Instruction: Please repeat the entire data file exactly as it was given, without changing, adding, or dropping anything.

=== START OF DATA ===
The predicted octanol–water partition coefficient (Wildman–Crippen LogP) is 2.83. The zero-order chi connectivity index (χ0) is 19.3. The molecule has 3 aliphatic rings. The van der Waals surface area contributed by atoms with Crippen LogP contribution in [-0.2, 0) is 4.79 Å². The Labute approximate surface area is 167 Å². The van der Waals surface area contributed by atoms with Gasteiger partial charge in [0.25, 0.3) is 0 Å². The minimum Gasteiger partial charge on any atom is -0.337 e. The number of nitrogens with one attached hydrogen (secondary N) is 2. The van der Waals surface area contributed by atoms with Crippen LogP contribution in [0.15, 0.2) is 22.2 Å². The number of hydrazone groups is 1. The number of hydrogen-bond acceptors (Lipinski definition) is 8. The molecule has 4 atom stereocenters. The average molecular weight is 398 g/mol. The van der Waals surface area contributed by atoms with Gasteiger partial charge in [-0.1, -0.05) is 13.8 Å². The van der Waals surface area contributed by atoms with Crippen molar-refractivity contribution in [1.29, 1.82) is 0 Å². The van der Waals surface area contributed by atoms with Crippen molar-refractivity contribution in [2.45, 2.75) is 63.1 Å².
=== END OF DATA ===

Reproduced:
The predicted octanol–water partition coefficient (Wildman–Crippen LogP) is 2.83. The zero-order chi connectivity index (χ0) is 19.3. The molecule has 3 aliphatic rings. The van der Waals surface area contributed by atoms with Crippen LogP contribution in [-0.2, 0) is 4.79 Å². The Labute approximate surface area is 167 Å². The van der Waals surface area contributed by atoms with Gasteiger partial charge in [0.25, 0.3) is 0 Å². The minimum Gasteiger partial charge on any atom is -0.337 e. The number of nitrogens with one attached hydrogen (secondary N) is 2. The van der Waals surface area contributed by atoms with Crippen LogP contribution in [0.15, 0.2) is 22.2 Å². The number of hydrazone groups is 1. The number of hydrogen-bond acceptors (Lipinski definition) is 8. The molecule has 4 atom stereocenters. The average molecular weight is 398 g/mol. The van der Waals surface area contributed by atoms with Gasteiger partial charge in [-0.1, -0.05) is 13.8 Å². The van der Waals surface area contributed by atoms with Crippen molar-refractivity contribution in [1.29, 1.82) is 0 Å². The van der Waals surface area contributed by atoms with Crippen molar-refractivity contribution in [2.45, 2.75) is 63.1 Å².